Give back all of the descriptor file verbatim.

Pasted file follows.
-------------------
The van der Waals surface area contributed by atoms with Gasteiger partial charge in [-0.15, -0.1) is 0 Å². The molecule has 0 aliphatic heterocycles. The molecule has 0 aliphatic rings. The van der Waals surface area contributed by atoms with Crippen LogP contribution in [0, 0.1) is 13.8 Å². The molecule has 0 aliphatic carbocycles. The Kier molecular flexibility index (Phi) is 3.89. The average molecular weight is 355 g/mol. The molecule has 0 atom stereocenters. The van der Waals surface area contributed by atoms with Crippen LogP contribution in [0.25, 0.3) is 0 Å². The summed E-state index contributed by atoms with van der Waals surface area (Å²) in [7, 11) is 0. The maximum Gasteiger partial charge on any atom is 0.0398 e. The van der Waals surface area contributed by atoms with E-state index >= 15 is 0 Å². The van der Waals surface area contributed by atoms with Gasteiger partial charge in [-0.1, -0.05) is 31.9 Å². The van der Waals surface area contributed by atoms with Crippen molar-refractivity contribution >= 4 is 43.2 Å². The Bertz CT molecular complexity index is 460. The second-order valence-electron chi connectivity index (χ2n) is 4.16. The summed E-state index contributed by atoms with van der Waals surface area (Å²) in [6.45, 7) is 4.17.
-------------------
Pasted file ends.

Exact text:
The van der Waals surface area contributed by atoms with Gasteiger partial charge in [-0.15, -0.1) is 0 Å². The molecule has 0 aliphatic heterocycles. The molecule has 0 aliphatic rings. The van der Waals surface area contributed by atoms with Crippen LogP contribution in [0, 0.1) is 13.8 Å². The molecule has 0 aliphatic carbocycles. The Kier molecular flexibility index (Phi) is 3.89. The average molecular weight is 355 g/mol. The molecule has 0 atom stereocenters. The van der Waals surface area contributed by atoms with Crippen LogP contribution in [0.25, 0.3) is 0 Å². The summed E-state index contributed by atoms with van der Waals surface area (Å²) in [7, 11) is 0. The maximum Gasteiger partial charge on any atom is 0.0398 e. The van der Waals surface area contributed by atoms with E-state index >= 15 is 0 Å². The van der Waals surface area contributed by atoms with Gasteiger partial charge in [-0.1, -0.05) is 31.9 Å². The van der Waals surface area contributed by atoms with Crippen molar-refractivity contribution >= 4 is 43.2 Å². The Bertz CT molecular complexity index is 460. The second-order valence-electron chi connectivity index (χ2n) is 4.16. The summed E-state index contributed by atoms with van der Waals surface area (Å²) in [6.45, 7) is 4.17.